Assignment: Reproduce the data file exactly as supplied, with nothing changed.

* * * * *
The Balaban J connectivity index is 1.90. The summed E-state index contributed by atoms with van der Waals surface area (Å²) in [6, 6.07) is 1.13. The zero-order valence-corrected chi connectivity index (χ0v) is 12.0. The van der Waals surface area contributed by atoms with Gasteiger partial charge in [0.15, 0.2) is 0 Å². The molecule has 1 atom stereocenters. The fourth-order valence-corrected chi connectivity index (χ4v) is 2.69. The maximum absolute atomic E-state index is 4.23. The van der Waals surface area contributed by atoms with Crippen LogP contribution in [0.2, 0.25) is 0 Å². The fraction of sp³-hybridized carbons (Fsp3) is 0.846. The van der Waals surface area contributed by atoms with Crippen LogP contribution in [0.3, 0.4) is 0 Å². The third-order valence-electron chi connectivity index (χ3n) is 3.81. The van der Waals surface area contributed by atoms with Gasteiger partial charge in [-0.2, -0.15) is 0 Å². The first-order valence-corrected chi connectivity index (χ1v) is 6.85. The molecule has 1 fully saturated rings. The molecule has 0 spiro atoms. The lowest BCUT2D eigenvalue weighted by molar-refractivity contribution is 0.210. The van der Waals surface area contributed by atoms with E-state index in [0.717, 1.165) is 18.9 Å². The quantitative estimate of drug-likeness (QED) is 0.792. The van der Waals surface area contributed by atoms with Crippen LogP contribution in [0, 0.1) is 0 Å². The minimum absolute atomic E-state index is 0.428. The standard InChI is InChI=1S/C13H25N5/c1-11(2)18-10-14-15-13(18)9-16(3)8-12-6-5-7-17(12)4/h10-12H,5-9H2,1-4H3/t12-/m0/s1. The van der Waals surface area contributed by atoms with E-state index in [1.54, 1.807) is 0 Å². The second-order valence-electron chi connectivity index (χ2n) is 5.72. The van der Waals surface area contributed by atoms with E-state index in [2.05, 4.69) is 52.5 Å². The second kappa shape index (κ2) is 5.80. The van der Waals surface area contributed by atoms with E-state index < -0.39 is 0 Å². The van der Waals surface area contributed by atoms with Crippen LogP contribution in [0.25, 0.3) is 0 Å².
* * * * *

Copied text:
The Balaban J connectivity index is 1.90. The summed E-state index contributed by atoms with van der Waals surface area (Å²) in [6, 6.07) is 1.13. The zero-order valence-corrected chi connectivity index (χ0v) is 12.0. The van der Waals surface area contributed by atoms with Gasteiger partial charge in [0.15, 0.2) is 0 Å². The molecule has 1 atom stereocenters. The fourth-order valence-corrected chi connectivity index (χ4v) is 2.69. The maximum absolute atomic E-state index is 4.23. The van der Waals surface area contributed by atoms with Crippen LogP contribution in [0.2, 0.25) is 0 Å². The fraction of sp³-hybridized carbons (Fsp3) is 0.846. The van der Waals surface area contributed by atoms with Crippen LogP contribution in [0.3, 0.4) is 0 Å². The third-order valence-electron chi connectivity index (χ3n) is 3.81. The van der Waals surface area contributed by atoms with Gasteiger partial charge in [-0.2, -0.15) is 0 Å². The first-order valence-corrected chi connectivity index (χ1v) is 6.85. The molecule has 1 fully saturated rings. The molecule has 0 spiro atoms. The lowest BCUT2D eigenvalue weighted by molar-refractivity contribution is 0.210. The van der Waals surface area contributed by atoms with E-state index in [0.717, 1.165) is 18.9 Å². The quantitative estimate of drug-likeness (QED) is 0.792. The van der Waals surface area contributed by atoms with Crippen LogP contribution in [0, 0.1) is 0 Å². The minimum absolute atomic E-state index is 0.428. The standard InChI is InChI=1S/C13H25N5/c1-11(2)18-10-14-15-13(18)9-16(3)8-12-6-5-7-17(12)4/h10-12H,5-9H2,1-4H3/t12-/m0/s1. The van der Waals surface area contributed by atoms with E-state index in [1.54, 1.807) is 0 Å². The second-order valence-electron chi connectivity index (χ2n) is 5.72. The van der Waals surface area contributed by atoms with E-state index in [2.05, 4.69) is 52.5 Å². The second kappa shape index (κ2) is 5.80. The van der Waals surface area contributed by atoms with E-state index < -0.39 is 0 Å². The van der Waals surface area contributed by atoms with Crippen LogP contribution in [0.25, 0.3) is 0 Å².